Tulsa County District Attorney Steve Kunzweiler told a packed room at a north Tulsa church Tuesday that his office is a statewide leader in providing alternatives to incarceration.
But his challenger, Jenny Proehl-Day, argued that Kunzweiler’s administration over-prosecutes those accused of nonviolent crimes because he doesn’t meaningfully support localized and proven efforts to keep low-risk offenders out of prison.
Kunzweiler, a Republican, and Proehl-Day, a Democrat, were among the guests of Allied Communities of Tulsa Inspiring Our Neighborhoods during a self-described “accountability session” at St. Aidan’s Episcopal Church.
The group is an advocacy organization that is also hosting events later this month ahead of the Nov. 6 general election for candidates running for statewide office and Congress.
“We’re obviously incarcerating too many people. Otherwise we wouldn’t be the No. 1 incarcerator per capita in the world,” Proehl-Day said. “The belief that we have to charge everybody who is arrested is not what the criminal justice system is for. The criminal justice system is (here) to hold people accountable for their behavior and to make sure that the punishment is equitable to the crime that they committed.”
The audience of more than 100 spectators appeared more ideologically aligned with Proehl-Day’s platform, but some of Kunzweiler’s comments also drew applause, particularly when he called it “obscene” and “immoral” to expect defendants to finance the legal system through payment of fines and court costs.
Kunzweiler’s office receives 45 percent of its funding from the Legislature, while the rest comes from supervision and cost of prosecution fees.
The issue was one of the few areas on which Kunzweiler and Proehl-Day agreed in their responses to 10 questions about issues such as bias in policing, charging decisions and investing in alternatives to imprisonment.
Before the question-and-answer session began, Tulsa Lutherans in ACTION representative Elliot Butay relayed sobering statistics about Oklahoma’s incarceration rates.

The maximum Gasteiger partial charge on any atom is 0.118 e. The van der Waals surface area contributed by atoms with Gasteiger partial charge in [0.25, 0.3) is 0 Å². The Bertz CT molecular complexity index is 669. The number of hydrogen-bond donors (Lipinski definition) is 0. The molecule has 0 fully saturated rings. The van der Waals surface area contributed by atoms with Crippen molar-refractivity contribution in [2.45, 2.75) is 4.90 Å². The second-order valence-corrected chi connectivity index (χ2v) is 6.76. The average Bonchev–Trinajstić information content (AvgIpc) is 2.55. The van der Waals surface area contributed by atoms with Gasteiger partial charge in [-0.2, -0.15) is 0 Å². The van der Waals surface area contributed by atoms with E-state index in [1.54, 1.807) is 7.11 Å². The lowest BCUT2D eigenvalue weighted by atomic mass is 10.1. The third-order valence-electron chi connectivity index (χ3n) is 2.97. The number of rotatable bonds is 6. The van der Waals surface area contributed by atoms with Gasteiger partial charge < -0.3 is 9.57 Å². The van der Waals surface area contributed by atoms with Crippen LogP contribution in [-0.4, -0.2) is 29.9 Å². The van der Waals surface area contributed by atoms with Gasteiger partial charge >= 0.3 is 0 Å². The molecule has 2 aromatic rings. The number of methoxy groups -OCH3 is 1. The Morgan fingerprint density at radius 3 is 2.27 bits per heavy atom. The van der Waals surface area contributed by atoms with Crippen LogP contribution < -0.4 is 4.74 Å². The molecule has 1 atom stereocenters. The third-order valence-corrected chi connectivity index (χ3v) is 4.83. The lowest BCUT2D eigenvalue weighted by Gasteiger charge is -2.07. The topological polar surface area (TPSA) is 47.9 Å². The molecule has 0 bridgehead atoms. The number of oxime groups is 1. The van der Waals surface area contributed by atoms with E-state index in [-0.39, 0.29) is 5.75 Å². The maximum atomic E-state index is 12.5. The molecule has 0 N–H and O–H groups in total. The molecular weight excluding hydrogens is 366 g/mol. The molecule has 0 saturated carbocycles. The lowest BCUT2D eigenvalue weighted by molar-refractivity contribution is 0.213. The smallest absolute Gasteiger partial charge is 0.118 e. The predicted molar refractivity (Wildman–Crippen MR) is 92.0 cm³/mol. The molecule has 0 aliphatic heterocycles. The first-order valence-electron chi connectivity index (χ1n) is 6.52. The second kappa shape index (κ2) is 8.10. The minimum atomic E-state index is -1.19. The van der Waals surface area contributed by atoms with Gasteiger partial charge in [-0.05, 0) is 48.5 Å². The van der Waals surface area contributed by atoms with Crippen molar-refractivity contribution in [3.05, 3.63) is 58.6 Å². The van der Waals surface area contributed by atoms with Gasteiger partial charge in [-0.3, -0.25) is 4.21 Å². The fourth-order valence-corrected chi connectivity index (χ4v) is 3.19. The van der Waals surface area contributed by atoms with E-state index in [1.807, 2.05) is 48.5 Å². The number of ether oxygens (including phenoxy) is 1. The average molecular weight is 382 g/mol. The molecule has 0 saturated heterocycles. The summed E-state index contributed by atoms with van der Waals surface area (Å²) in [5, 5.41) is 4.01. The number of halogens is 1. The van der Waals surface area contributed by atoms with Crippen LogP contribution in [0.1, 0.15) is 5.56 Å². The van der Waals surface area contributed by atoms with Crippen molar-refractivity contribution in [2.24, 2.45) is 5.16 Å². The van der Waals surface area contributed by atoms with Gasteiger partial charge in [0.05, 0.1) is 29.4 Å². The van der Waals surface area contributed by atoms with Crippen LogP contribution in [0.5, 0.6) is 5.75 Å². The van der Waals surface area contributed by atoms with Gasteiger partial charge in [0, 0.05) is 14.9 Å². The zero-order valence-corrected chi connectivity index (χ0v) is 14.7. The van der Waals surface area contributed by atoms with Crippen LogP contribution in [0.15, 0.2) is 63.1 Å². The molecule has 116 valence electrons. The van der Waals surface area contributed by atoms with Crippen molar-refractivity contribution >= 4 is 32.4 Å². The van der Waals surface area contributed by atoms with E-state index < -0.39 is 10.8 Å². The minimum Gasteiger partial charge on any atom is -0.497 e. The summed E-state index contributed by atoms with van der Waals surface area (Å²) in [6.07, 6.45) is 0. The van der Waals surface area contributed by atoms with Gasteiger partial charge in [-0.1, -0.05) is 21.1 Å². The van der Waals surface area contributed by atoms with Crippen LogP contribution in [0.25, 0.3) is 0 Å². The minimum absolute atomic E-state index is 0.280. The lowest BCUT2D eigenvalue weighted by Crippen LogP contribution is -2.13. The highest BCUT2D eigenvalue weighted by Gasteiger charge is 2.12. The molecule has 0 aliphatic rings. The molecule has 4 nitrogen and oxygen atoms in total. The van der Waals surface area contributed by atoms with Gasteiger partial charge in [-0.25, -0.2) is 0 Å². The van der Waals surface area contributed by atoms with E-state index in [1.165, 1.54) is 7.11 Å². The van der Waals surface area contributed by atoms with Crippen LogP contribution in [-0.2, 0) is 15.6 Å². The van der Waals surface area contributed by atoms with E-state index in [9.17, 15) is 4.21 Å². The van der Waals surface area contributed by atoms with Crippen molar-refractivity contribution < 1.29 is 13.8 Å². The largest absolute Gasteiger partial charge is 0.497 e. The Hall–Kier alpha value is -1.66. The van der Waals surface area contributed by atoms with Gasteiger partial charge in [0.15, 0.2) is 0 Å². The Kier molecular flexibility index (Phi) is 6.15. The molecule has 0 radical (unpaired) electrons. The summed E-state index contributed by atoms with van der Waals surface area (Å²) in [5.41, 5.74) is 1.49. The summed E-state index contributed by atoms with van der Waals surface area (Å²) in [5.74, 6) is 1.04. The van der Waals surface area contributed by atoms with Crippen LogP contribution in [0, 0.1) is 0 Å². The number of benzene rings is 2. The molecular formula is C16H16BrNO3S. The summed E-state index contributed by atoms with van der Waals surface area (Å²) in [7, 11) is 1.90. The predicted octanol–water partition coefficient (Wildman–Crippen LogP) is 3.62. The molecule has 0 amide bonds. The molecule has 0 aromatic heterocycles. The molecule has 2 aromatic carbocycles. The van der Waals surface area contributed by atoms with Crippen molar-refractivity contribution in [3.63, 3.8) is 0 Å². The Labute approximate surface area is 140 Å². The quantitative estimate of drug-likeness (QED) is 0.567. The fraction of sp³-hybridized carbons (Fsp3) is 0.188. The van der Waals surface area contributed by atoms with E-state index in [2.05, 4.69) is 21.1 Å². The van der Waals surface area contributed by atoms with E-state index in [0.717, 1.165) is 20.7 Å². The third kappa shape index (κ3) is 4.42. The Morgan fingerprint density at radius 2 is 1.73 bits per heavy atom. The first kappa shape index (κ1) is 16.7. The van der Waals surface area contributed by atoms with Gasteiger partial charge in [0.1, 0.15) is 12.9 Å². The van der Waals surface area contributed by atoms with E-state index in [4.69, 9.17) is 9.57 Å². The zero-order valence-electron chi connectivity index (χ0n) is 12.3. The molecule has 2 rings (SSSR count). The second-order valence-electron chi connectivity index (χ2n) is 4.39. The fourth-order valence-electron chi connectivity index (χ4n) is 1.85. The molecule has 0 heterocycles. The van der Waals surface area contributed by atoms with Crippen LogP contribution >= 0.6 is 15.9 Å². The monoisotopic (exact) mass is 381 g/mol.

He said Tulsa County’s incarceration rate of 345 per 100,000 people — despite being more than 25 percent lower than the statewide number — is higher than rates for the states of Kansas, Ohio and Texas.
But when asked later whether reform measures such as State Question 780, which reduced simple drug possession to a misdemeanor, should apply retroactively to try to reduce that rate, Kunzweiler said no.
Proehl-Day argued in favor, saying nearly 1,000 people are imprisoned for a crime that if filed now wouldn’t be a felony. She said voters’ support of that law is proof that people no longer want the state to criminalize addictive behavior.
Kunzweiler responded: “Think about the flipside: If our Legislature tomorrow decides that they want to now criminalize and make possession of methamphetamine a felony, should I be entitled to go back … and now charge them with a felony and put them in prison? No.”
Proehl-Day contended that Kunzweiler’s level of participation in existing alternative programs resulted in funding cuts to essential support systems for people struggling with drug addiction.
Kunzweiler, though, noted that state law has historically been inhospitable to repeat offenders regardless of the offense charged, which can make it difficult to place such people on diversion paths.
“That is actually a societal question,” Kunzweiler said, asking the audience: “How much crime will you tolerate? How much repeat offenses will you tolerate?”
Proehl-Day countered that charges should be filed with consideration of their societal benefit, arguing that felony cases and the pretrial detention that comes with them should be reserved for those who are found to be a public safety risk.
She said implicit bias in policing and prosecution decisions have contributed to the “crisis” in the justice system, and she advocated for more case-by-case evaluation of bail amounts so people who aren’t a danger to the public don’t stay jailed unnecessarily.
“We have many laws on the books in the state of Oklahoma that we do not enforce on a regular basis,” Proehl-Day said. “We need to start looking at our community and making a cost-benefit analysis, because right now what we’re doing is tearing our community apart.”
Tuesday’s event was co-sponsored by Mental Health Association Oklahoma, Criminal Justice and Mercy Ministries, Another Chance Justice Project, OK-CURE and the American Civil Liberties Union Oklahoma through the ACLU’s Campaign for Smart Justice.